Dr. Zev Rosenwaks, of the New York-based Presbyterian/Weill Cornell Me

dical Center, is the lead author behind a new paper about the work.

The paper outlines what is supposedly the first report of genetically modifying a human embryo. The paper was originally presented at a American Society for Reproductive Medicine meeting last fall, but it only now getting public attention.

Rosenwaks' team inserted a marker gene into a days-old unborn child who had extra chromosomes, making it so the baby would not be able to be born. They hoped to be able to trace the marker gene in the stem cells obtained from the human embryo after the unique human being was killed.

However, Rosenwaks confirmed in an interview with the Associated Press that the embryo never developed further and no stem cells were collected.

Noted bioethics attorney and lecturer Wesley Smith responded to the news by saying media outlets hyped the news.

"In my view, this isn't quite as big a deal as reporters are making out," he says.

"First, the embryo was never viable in the first place because it was genetically defective. Nor was it created for the purpose of destroying it–which is the agenda of cloning research, the essential technology for learning how to genetically engineer the human race," he explained.

Smith said scientists have already genetically altered mammalian life, so the news that they have done the same thing in humans isn't a huge revelation.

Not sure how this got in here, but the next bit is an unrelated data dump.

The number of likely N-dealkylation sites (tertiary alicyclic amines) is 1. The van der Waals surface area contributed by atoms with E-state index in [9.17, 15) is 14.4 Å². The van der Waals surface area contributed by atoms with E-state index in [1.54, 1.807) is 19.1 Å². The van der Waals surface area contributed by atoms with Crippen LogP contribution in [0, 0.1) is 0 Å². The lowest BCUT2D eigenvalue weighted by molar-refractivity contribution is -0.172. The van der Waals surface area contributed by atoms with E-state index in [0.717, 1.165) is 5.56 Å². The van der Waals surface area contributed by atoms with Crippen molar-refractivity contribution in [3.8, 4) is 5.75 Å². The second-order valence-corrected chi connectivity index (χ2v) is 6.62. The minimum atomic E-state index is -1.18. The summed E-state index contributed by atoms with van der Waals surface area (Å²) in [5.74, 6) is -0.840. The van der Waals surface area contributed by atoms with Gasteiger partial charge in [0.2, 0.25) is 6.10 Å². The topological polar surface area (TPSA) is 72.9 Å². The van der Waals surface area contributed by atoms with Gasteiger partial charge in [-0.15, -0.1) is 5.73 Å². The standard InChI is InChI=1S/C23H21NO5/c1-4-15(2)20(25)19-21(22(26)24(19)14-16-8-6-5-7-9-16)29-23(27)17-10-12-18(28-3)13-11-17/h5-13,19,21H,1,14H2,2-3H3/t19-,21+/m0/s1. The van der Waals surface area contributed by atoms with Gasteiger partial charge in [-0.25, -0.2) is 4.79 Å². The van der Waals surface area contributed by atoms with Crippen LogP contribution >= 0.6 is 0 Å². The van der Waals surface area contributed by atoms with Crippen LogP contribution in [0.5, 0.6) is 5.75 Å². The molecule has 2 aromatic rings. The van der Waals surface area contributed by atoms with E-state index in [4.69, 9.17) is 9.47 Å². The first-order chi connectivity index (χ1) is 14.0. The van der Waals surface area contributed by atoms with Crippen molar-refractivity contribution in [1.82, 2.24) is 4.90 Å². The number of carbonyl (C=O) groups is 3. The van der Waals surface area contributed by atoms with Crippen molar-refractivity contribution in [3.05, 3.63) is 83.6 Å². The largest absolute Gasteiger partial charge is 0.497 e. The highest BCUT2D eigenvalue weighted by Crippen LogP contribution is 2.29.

"Don't get me wrong: I don't like it. I oppose treating human life, even if it is ultimately nonviable, as a mere instrumentality. But it doesn't really move the ball toward human genetic enhancement forward," he said.

To make progress in human cloning, Smith said scientists would have to follow the same process as used in animals, where hundreds of thousands of embryos have been killed to produce clones. And, in the case with Dolly, some of the "successful" clones had to be euthanasized because of problems.

Rosenwaks told AP that "None of us wants to make designer babies," but Smith says that doesn't alleviate the concern that researchers will proceed anyway.

"He should speak for himself. There are plenty of people biting at the bit to genetically engineer embryos, and a cadre of bioethicists and lawyers already laying down the intellectual foundation to create a constitutional right to do it," he said.

"If human cloning can ever be done reliably–a big if–an increasing number of advocates and media will urge the right to genetically engineer, first for health and later for enhancement, based on a supposed absolute right to procreate and to create the baby you want," he added.

"That is the trajectory they are on, and all you have to do is read the books and bioethics articles already in print to verify it," Smith concluded. [13May2008,  Ertelt, LifeNews.com, DC]